Coronavirus & Horse Racing: The Current State of Play

Coronavirus & Horse Racing: The Current State of Play
© Racing Post / Patrick McCann
Charlie Scutts
Charlie Scutts
Wednesday 18th March 2020

Charlie's interest in racing first started when he got a job working at a high-street bookmakers in the year before he went to university. Four years later, having finished his degree in History, a career in horse-racing journalism provided the perfect blend for his interests in both writing and sport.

Fortunately Cheltenham Festival passed without any major disruption due to the Coronavirus pandemic. British Horse Racing had put up a stirring defence against the ever-widening problem where fellow sports such as football, cricket and golf have fallen by the wayside.

Nevertheless, the inevitable has happened today. Racing has been cancelled until the end of April after the government’s increased measures designed to halt the spread of the virus on Monday. Where we will end up is unknown, but here’s the lowdown on the current state of play and how it affects the horse racing schedule as well as you, the punter.

What’s On this Week

  • The UK – Racing will take place on Tuesday for the last time until the end of April.
  • Ireland – Racing is still going ahead at the current moment in time. No spectators have been admitted since Friday and this Wednesday the HRI announced changes to the racing schedule.
  • Europe – The French authorities cancelled all racing until the 15th April this Monday. They follow on from bans in place on German, Italian and Spanish racing.
  • Rest of the World – Indian racing is no longer taking place. Crowd controls are in place in the US, Australia, South Africa as well as Dubai. The Kentucky Derby will not take place until September.

Domestic Action

Current State of Play

The 2020 Cheltenham Festival provided a timely uplifting of public spirits in a rather disheartening situation. The fact that all four days went ahead without restrictions is something for which we, racing fans, should be truly thankful.

Just four days after the end of the festivities, racing announced that it was no longer taking spectators. The BHA announced that from Tuesday, racing will go ahead behind closed doors with the first meetings affected being Taunton and Wetherby.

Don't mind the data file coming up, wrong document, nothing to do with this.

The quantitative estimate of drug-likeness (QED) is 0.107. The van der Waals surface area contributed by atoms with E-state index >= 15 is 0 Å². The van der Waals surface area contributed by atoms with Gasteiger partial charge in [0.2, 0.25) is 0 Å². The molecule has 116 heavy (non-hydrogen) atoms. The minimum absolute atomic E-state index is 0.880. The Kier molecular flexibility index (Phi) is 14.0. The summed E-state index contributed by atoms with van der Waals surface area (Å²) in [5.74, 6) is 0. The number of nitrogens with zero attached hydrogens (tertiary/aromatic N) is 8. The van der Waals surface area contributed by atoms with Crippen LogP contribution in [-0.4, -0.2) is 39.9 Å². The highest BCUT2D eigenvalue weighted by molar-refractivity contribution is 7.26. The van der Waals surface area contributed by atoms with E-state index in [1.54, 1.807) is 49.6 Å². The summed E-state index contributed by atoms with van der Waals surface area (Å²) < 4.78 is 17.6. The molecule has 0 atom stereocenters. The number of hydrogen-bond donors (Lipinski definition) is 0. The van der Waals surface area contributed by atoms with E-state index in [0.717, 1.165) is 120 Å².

However, this measure remained in place for just one day, with the BHA announcing on Tuesday that from Wednesday, all racing will be off until the end of April. That affects the following prestigious meetings:

  • March 28 – Doncaster Lincoln meeting
  • April 2-4 – Aintree Grand National meeting
  • April 10 – Lingfield All-Weather Championships Final Day
  • April 14-16 – Newmarket Craven meeting
  • April 17-18 – Newbury Greenham meeting
  • April 18 – Ayr Scottish Grand National
  • April 25 – Sandown Jump season finale

Ireland have come to our rescue in this dire time though. The HRI revealed on Wednesday that racing would continue, albeit with modifications. Spectators will be unable to attend and there will be just one meeting a day. Nevertheless, the fact that racing continues is fantastic news for the sport as well as the punters. A full breakdown of the schedule is available here.

The Future

Whether the ban will continue past the end of April is up for debate. The crisis could improve and life could return to normal. What appears more likely at the current moment is that the problems will worsen.

Aintree’s Grand National will not take place until next year. Lingfield as well as Newmarket host important meetings in April – All-Weather Championship Finals Day and the Craven meeting respectively. These have also been lost, as well as the start of the flat season proper at Doncaster next weekend.

Newmarket’s Guineas, Epsom’s Derby meeting as well as Royal Ascot all follow quickly. They are under threat, as well as other prestigious summer meetings at Sandown, Goodwood and Newbury.

International Action

Unlike with last year’s equine flu crisis, this is not just an issue affecting domestic action. In fact, overseas racing has been more affected than the UK racing.

Racing in Germany, India, Italy and Spain has already been abandoned and racing will not take place in France until the 15th of April. Restrictions on crowds in Australia, France and the United States are also in place, as well as in the UAE where Meydan’s Super Saturday didn’t take spectators back on the 7th March.

The Dubai World Cup night will also take place without spectators. The crown in the jewel of Middle East racing, organisers and fans alike will be eager for it to take place.

Fortunately, myracing’s tips from America, Australia and South Africa will continue to go ahead until further notice. Dubai World Cup night will provide welcome relief to those craving quality horse racing and racing continues from Hong Kong and Happy Valley for the time being.

We will aim to provide coverage of racing as frequently as we are able. The banning of horse racing would be bad enough if our normal lives were allowed to continue unfettered. Given the current rules in place though, we require the joy and happiness that sport brings more than ever.

Further updates will follow

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